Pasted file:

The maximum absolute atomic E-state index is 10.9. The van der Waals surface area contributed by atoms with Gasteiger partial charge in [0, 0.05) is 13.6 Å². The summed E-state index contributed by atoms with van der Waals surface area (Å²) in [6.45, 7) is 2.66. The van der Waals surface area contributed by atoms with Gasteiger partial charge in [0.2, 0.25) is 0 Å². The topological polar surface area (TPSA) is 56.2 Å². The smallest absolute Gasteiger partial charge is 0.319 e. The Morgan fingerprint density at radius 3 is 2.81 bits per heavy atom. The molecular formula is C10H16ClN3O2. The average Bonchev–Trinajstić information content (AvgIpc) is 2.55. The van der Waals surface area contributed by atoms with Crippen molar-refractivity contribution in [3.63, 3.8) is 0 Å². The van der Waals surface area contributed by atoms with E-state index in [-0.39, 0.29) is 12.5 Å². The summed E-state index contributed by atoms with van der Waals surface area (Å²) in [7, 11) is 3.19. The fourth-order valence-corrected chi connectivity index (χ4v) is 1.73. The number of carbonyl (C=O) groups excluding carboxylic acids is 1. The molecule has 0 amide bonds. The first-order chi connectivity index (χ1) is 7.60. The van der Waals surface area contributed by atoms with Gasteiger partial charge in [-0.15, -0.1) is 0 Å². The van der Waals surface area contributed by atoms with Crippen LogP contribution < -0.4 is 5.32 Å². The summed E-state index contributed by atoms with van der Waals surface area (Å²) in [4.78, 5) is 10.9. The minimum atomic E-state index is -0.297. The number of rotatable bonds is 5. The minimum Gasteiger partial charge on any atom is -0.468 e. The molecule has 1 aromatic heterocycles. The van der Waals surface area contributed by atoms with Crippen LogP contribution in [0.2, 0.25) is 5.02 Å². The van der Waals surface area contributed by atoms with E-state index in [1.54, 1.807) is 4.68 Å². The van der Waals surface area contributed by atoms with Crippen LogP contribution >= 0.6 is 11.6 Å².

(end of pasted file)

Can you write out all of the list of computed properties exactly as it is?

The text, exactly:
The maximum absolute atomic E-state index is 10.9. The van der Waals surface area contributed by atoms with Gasteiger partial charge in [0, 0.05) is 13.6 Å². The summed E-state index contributed by atoms with van der Waals surface area (Å²) in [6.45, 7) is 2.66. The van der Waals surface area contributed by atoms with Gasteiger partial charge in [0.2, 0.25) is 0 Å². The topological polar surface area (TPSA) is 56.2 Å². The smallest absolute Gasteiger partial charge is 0.319 e. The Morgan fingerprint density at radius 3 is 2.81 bits per heavy atom. The molecular formula is C10H16ClN3O2. The average Bonchev–Trinajstić information content (AvgIpc) is 2.55. The van der Waals surface area contributed by atoms with Crippen molar-refractivity contribution in [3.63, 3.8) is 0 Å². The van der Waals surface area contributed by atoms with E-state index in [-0.39, 0.29) is 12.5 Å². The summed E-state index contributed by atoms with van der Waals surface area (Å²) in [7, 11) is 3.19. The fourth-order valence-corrected chi connectivity index (χ4v) is 1.73. The number of carbonyl (C=O) groups excluding carboxylic acids is 1. The molecule has 0 amide bonds. The first-order chi connectivity index (χ1) is 7.60. The van der Waals surface area contributed by atoms with Gasteiger partial charge in [-0.15, -0.1) is 0 Å². The van der Waals surface area contributed by atoms with Crippen LogP contribution < -0.4 is 5.32 Å². The summed E-state index contributed by atoms with van der Waals surface area (Å²) in [4.78, 5) is 10.9. The minimum atomic E-state index is -0.297. The number of rotatable bonds is 5. The minimum Gasteiger partial charge on any atom is -0.468 e. The molecule has 1 aromatic heterocycles. The van der Waals surface area contributed by atoms with Crippen LogP contribution in [0.2, 0.25) is 5.02 Å². The van der Waals surface area contributed by atoms with E-state index in [1.54, 1.807) is 4.68 Å². The van der Waals surface area contributed by atoms with Crippen LogP contribution >= 0.6 is 11.6 Å².